Graduation, celebration, nation… voices from Yale, a humbling home.

May 22, 2011 by

Graduation, celebration, nation…  voices from Yale, a humbling home.

May 2011. New Haven turned into New York. You walk around the once familiar streets and wonder which corner to take to escape the crowds of parents, siblings, aunties and uncles of the graduating class 2011. It’s not just the numbers, however, that strike you, but the looks as well…

If you’ve lived here for a while, you’ve  got used to students parading around the college yards in their pijamas, or gym suits, or shorts or any other informal and comfy garment you might pick. You got used to seeing navy all around you: navy of Yale hoodies, Yale sweatshirts, Yale bags, Yale caps (even though you probably didn’t expect Tom Hanks to wear it today!). But the trend was broken by the arrival of crème de la crème of world society, the parents, dressed in different colours, dressed classy. New Haven is buzzing with a mix of languages and high heels on the cobblestones. A microcosm of people who value education more than anything else – a microcosm of pride, congratulations and farewell. But before that…

…the processions of seniors (fourth years undergrads) in gowns zipped up (unlike the Oxford ones which stay open) and hats has departed for Old Campus – a place of the celebrations. Hats is what you see first – self-invented, hand-made, incredible constructions rising from the brainy heads of soon-to-be graduates. An Eiffel Tower rushes past me (and turns into a Pisa Tower on the way), a palm tree follows, a Yale mascotte, a dragon… It looks and feels like a carnival period in the German Rheinland (or Brazil maybe), just without alcohol (yet). The professors wear goofy spectacular hats, too. Noble laureats, award-winners, experts in their fields wearing hats straight from a cartoon watched on a TV with a maximum lightness setting on. And switched on loud, very loud.

The ceremony begins. Music like from Star Wars, as my friend aptly remarks, grand and proud, accompanies this flashy-jolly gang of students and professors as they ascend the stage. In the midst of them – Tom Hanks in a Yale cap.  Once everyone is on stage, or seated in the first rows, speech time begins. Speeches of graduating students –  of wit and wisdom, of razor-sharp minds and humane hearts. Speeches that focus on the “human” rather than the academic aspects of life at Yale: they concern the relationship and community building, development of responsibility and nurturing one’s passions, the ability to fall in love – with places, activities and people. In one speech entitled “A Humbling Home” a student spoke of his failures, dissapointments,  his struggle to keep up followed by his appreciation of the kind of talent, verve and energy he was surrounded by here. “Out there it’s just gonna be easier, noone will make you feel so stupid and at the same time so grateful so often. It’ll be the same, just with less intensity.”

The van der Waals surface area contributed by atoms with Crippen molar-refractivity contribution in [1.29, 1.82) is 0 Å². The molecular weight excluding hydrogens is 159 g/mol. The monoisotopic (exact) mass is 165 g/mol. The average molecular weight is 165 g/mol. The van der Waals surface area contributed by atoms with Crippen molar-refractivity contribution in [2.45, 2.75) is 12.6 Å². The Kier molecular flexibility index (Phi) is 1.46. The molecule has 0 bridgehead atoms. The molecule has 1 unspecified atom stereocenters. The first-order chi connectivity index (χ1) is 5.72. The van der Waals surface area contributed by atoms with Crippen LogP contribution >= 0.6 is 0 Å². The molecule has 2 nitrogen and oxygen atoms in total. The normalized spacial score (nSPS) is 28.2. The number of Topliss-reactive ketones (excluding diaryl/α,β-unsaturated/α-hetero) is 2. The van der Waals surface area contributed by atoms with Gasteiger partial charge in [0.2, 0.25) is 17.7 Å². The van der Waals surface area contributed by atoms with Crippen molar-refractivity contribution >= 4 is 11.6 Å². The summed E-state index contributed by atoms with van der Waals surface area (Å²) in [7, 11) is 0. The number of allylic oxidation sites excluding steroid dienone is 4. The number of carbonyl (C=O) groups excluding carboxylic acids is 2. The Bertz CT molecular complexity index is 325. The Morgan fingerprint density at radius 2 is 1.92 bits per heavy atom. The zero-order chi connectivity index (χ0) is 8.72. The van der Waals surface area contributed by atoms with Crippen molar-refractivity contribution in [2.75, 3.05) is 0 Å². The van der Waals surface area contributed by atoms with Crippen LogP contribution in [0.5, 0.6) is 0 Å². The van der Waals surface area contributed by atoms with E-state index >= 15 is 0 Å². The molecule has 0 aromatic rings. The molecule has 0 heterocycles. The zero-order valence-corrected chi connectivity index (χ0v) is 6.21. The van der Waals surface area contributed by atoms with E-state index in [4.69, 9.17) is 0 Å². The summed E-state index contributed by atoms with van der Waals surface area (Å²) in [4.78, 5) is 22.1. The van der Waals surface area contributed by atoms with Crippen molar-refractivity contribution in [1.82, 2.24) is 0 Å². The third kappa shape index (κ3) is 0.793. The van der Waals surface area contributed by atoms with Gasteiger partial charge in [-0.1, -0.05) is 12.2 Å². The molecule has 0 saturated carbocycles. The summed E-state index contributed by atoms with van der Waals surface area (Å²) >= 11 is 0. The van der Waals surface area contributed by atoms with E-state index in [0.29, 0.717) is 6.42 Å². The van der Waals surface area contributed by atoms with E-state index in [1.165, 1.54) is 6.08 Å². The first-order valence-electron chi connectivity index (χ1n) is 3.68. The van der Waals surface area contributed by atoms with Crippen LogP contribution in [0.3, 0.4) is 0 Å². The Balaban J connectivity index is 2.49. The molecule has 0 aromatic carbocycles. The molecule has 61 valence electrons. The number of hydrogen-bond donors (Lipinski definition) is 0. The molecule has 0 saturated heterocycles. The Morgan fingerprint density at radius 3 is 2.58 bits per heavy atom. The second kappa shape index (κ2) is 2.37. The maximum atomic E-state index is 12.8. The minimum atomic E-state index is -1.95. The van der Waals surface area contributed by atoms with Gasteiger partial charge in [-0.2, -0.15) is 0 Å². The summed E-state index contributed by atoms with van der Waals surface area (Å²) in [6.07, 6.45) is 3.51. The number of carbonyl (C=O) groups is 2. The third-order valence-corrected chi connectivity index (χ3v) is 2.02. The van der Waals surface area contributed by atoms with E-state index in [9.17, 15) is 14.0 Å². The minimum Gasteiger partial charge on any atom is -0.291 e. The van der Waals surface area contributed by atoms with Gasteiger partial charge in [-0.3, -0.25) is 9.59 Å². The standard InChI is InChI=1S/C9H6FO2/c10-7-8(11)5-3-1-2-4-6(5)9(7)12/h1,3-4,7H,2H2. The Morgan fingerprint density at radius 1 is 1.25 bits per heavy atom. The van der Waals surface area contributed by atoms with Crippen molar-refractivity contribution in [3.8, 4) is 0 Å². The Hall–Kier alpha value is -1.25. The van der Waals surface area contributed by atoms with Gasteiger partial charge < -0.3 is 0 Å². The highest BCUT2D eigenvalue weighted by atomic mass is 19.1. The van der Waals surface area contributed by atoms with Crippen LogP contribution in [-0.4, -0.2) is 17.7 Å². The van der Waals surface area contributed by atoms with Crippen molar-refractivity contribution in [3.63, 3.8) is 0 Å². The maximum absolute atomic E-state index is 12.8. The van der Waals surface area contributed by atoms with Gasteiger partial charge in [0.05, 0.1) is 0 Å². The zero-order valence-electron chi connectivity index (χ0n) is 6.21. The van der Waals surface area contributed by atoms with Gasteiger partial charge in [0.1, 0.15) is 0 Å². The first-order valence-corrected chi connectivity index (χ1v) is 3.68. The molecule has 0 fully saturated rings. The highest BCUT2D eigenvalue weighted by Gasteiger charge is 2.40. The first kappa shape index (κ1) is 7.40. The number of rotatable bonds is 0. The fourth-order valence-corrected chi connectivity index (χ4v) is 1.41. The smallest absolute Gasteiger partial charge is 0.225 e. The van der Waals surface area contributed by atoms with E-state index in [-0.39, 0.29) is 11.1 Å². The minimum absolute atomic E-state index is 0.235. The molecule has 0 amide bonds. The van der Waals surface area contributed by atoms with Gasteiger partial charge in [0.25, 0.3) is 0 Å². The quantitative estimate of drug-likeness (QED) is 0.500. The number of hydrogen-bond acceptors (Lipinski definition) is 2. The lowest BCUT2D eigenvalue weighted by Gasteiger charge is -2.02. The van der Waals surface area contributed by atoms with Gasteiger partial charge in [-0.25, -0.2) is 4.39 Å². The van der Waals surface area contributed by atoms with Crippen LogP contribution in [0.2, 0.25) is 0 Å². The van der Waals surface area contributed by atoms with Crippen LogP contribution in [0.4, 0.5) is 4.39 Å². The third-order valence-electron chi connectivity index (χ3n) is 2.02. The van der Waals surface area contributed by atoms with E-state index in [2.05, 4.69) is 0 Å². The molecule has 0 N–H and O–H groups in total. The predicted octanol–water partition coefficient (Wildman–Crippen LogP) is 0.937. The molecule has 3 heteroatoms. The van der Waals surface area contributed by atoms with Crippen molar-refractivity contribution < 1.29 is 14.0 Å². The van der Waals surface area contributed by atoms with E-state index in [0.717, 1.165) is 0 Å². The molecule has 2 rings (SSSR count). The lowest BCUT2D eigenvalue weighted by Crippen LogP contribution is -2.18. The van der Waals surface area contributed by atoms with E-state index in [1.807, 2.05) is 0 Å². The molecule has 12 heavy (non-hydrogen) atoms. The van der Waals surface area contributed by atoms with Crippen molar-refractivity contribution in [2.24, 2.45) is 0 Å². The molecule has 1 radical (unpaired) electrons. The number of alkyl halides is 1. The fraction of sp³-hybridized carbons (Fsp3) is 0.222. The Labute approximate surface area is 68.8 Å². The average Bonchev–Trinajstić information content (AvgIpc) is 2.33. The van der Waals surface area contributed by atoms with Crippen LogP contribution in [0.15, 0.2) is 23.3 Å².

Out of all things, funny and serious, I especially remember  Tom Hanks speaking of fear: an overwhelming rising feeling in our uncertain world, and how he juxtaopposed it with faith. At times he fell into the isn’t it great to be American tone, and put an equation mark between faith, security and America’s role in the world. Yale graduates would lead the way – away from fear towards faith, passion, beliefs….[cheers reverberate in the yard surrounded by building, hats fly up and down…]

The awards. Let me just quote one of them: The Apheus Henry Snow Prize: Awarded to the Senior, whose breath of intellectual achievement, strength of character, and fundamental humanity shall be adjudged by the Faculty to have provided leadership of his or her fellow students, inspiring in in them love of learning and concern for others. What a beautiful category, I thought, then I looked up the stage and, together with thousands of people gathered on Old Campus, burst out laughing, The awardee had a hat on that looked like a toilet closet and a roll of toilet paper hung round his neck. He smiled, his cheeks beamed and then it came: an interminable list of achievements read out by the professor, straight As, involvement in sports, tutoring public school children, serving on the inter-racial board committee …and so on and on and on, students of talents and commitments, in cartoon-like hats and monk-like robes, coming onto the stage with smiles, and leaving with diplomas and tears.

Then came the Yale anthem that all professors seem to know by heart and all parents marvel at. And a film made by the graduting students, about Yale. Hopefully they’ll put it on YouTube at some point, because I can only describe the pain in my stomach muscles from laughing… Oh what a ceremony – such pomp, such display, such atmosphere, and such unprecedented mix of jovial and grand, of funny and wise, of entertainment and seriousness. And after  the ceremony you go back home and see a collection of graduation cupcakes, with chocolate mortarboards on top, waiting for you (see photo) and lovely friends…tomorrow my big day, without fancy hats, but with hoods, the colours depending on degree, with great people and hopefully, with a diploma at the end 🙂

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